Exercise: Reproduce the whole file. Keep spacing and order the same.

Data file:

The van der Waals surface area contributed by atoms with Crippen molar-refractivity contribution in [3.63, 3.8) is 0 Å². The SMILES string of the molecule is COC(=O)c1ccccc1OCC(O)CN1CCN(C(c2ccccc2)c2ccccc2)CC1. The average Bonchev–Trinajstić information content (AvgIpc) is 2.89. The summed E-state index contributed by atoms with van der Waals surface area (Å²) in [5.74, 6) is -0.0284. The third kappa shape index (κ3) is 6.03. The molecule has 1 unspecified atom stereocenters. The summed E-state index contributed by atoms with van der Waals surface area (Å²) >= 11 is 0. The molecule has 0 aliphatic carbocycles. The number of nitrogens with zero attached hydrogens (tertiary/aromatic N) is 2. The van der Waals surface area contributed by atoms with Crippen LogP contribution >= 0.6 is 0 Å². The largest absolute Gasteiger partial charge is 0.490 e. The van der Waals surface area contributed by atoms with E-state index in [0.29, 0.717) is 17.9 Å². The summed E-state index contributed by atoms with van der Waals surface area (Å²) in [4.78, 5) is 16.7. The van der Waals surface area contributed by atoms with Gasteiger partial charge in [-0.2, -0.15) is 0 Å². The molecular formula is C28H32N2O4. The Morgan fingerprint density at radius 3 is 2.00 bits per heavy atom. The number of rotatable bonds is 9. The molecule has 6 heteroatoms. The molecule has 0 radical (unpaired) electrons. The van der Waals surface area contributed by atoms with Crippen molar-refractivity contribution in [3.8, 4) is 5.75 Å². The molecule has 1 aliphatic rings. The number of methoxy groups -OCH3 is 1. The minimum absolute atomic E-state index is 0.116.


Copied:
The van der Waals surface area contributed by atoms with Crippen molar-refractivity contribution in [3.63, 3.8) is 0 Å². The SMILES string of the molecule is COC(=O)c1ccccc1OCC(O)CN1CCN(C(c2ccccc2)c2ccccc2)CC1. The average Bonchev–Trinajstić information content (AvgIpc) is 2.89. The summed E-state index contributed by atoms with van der Waals surface area (Å²) in [5.74, 6) is -0.0284. The third kappa shape index (κ3) is 6.03. The molecule has 1 unspecified atom stereocenters. The summed E-state index contributed by atoms with van der Waals surface area (Å²) >= 11 is 0. The molecule has 0 aliphatic carbocycles. The number of nitrogens with zero attached hydrogens (tertiary/aromatic N) is 2. The van der Waals surface area contributed by atoms with Crippen LogP contribution >= 0.6 is 0 Å². The largest absolute Gasteiger partial charge is 0.490 e. The van der Waals surface area contributed by atoms with E-state index in [0.29, 0.717) is 17.9 Å². The summed E-state index contributed by atoms with van der Waals surface area (Å²) in [4.78, 5) is 16.7. The van der Waals surface area contributed by atoms with Gasteiger partial charge in [-0.2, -0.15) is 0 Å². The molecular formula is C28H32N2O4. The Morgan fingerprint density at radius 3 is 2.00 bits per heavy atom. The number of rotatable bonds is 9. The molecule has 6 heteroatoms. The molecule has 0 radical (unpaired) electrons. The van der Waals surface area contributed by atoms with Crippen molar-refractivity contribution in [3.8, 4) is 5.75 Å². The molecule has 1 aliphatic rings. The number of methoxy groups -OCH3 is 1. The minimum absolute atomic E-state index is 0.116.